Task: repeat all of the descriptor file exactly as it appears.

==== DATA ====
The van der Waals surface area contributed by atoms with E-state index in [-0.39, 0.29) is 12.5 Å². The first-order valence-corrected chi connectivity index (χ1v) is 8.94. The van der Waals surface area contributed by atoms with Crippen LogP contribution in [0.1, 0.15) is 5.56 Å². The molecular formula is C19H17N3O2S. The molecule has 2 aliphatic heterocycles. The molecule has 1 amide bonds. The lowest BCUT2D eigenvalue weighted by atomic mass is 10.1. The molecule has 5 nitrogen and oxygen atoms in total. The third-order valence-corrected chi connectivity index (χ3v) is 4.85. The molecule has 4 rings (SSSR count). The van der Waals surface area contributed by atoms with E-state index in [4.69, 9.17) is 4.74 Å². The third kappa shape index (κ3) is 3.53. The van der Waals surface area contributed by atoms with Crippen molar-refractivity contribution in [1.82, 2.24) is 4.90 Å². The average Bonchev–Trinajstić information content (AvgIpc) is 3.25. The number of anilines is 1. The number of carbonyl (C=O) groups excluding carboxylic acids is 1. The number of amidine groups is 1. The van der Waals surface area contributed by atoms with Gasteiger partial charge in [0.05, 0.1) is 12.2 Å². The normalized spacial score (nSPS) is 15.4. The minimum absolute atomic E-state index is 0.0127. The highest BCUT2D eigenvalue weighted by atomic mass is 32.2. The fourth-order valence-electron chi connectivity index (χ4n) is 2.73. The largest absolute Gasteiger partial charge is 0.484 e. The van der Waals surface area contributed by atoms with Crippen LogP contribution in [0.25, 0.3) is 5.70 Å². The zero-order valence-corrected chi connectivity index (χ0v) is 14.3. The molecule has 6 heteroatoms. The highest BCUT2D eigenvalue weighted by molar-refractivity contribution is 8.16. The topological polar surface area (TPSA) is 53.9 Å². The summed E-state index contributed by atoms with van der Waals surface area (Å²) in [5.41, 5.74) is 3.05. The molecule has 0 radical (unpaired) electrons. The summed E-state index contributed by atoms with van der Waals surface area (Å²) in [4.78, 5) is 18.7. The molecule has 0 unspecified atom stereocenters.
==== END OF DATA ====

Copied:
The van der Waals surface area contributed by atoms with E-state index in [-0.39, 0.29) is 12.5 Å². The first-order valence-corrected chi connectivity index (χ1v) is 8.94. The van der Waals surface area contributed by atoms with Crippen LogP contribution in [0.1, 0.15) is 5.56 Å². The molecular formula is C19H17N3O2S. The molecule has 2 aliphatic heterocycles. The molecule has 1 amide bonds. The lowest BCUT2D eigenvalue weighted by atomic mass is 10.1. The molecule has 5 nitrogen and oxygen atoms in total. The third-order valence-corrected chi connectivity index (χ3v) is 4.85. The molecule has 4 rings (SSSR count). The van der Waals surface area contributed by atoms with E-state index in [4.69, 9.17) is 4.74 Å². The third kappa shape index (κ3) is 3.53. The van der Waals surface area contributed by atoms with Crippen molar-refractivity contribution in [1.82, 2.24) is 4.90 Å². The average Bonchev–Trinajstić information content (AvgIpc) is 3.25. The number of anilines is 1. The number of carbonyl (C=O) groups excluding carboxylic acids is 1. The number of amidine groups is 1. The van der Waals surface area contributed by atoms with Gasteiger partial charge in [0.05, 0.1) is 12.2 Å². The normalized spacial score (nSPS) is 15.4. The minimum absolute atomic E-state index is 0.0127. The highest BCUT2D eigenvalue weighted by atomic mass is 32.2. The fourth-order valence-electron chi connectivity index (χ4n) is 2.73. The largest absolute Gasteiger partial charge is 0.484 e. The van der Waals surface area contributed by atoms with Crippen LogP contribution in [0.25, 0.3) is 5.70 Å². The zero-order valence-corrected chi connectivity index (χ0v) is 14.3. The molecule has 6 heteroatoms. The highest BCUT2D eigenvalue weighted by molar-refractivity contribution is 8.16. The topological polar surface area (TPSA) is 53.9 Å². The summed E-state index contributed by atoms with van der Waals surface area (Å²) in [5.41, 5.74) is 3.05. The molecule has 0 radical (unpaired) electrons. The summed E-state index contributed by atoms with van der Waals surface area (Å²) in [4.78, 5) is 18.7. The molecule has 0 unspecified atom stereocenters.